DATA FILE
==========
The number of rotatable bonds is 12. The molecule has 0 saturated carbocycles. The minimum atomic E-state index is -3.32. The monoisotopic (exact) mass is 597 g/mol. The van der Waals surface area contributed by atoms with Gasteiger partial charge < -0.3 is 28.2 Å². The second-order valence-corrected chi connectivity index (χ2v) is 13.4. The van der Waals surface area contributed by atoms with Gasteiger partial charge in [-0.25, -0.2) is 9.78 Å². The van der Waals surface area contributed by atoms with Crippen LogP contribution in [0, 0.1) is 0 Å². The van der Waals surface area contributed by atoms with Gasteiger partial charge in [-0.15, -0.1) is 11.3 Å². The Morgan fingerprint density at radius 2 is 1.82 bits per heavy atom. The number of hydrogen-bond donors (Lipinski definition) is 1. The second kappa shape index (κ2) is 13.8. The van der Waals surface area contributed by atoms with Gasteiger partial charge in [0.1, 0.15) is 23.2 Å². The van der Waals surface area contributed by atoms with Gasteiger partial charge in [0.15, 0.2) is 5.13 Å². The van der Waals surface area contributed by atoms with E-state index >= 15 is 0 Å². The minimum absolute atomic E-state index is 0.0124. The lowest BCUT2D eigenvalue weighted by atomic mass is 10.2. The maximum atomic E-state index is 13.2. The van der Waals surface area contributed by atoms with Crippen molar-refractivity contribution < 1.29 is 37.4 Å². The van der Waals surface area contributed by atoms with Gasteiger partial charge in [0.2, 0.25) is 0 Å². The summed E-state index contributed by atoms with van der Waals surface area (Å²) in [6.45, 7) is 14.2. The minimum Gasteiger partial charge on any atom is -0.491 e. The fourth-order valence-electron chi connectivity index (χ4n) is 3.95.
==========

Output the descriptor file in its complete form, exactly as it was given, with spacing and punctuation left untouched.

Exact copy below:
The number of rotatable bonds is 12. The molecule has 0 saturated carbocycles. The minimum atomic E-state index is -3.32. The monoisotopic (exact) mass is 597 g/mol. The van der Waals surface area contributed by atoms with Gasteiger partial charge < -0.3 is 28.2 Å². The second-order valence-corrected chi connectivity index (χ2v) is 13.4. The van der Waals surface area contributed by atoms with Gasteiger partial charge in [-0.25, -0.2) is 9.78 Å². The van der Waals surface area contributed by atoms with Crippen LogP contribution in [0, 0.1) is 0 Å². The van der Waals surface area contributed by atoms with Gasteiger partial charge in [-0.15, -0.1) is 11.3 Å². The Morgan fingerprint density at radius 2 is 1.82 bits per heavy atom. The number of hydrogen-bond donors (Lipinski definition) is 1. The second kappa shape index (κ2) is 13.8. The van der Waals surface area contributed by atoms with Gasteiger partial charge in [0.1, 0.15) is 23.2 Å². The van der Waals surface area contributed by atoms with Gasteiger partial charge in [0.15, 0.2) is 5.13 Å². The van der Waals surface area contributed by atoms with E-state index >= 15 is 0 Å². The minimum absolute atomic E-state index is 0.0124. The lowest BCUT2D eigenvalue weighted by atomic mass is 10.2. The maximum atomic E-state index is 13.2. The van der Waals surface area contributed by atoms with Crippen molar-refractivity contribution < 1.29 is 37.4 Å². The van der Waals surface area contributed by atoms with Gasteiger partial charge in [0.2, 0.25) is 0 Å². The summed E-state index contributed by atoms with van der Waals surface area (Å²) in [6.45, 7) is 14.2. The minimum Gasteiger partial charge on any atom is -0.491 e. The fourth-order valence-electron chi connectivity index (χ4n) is 3.95.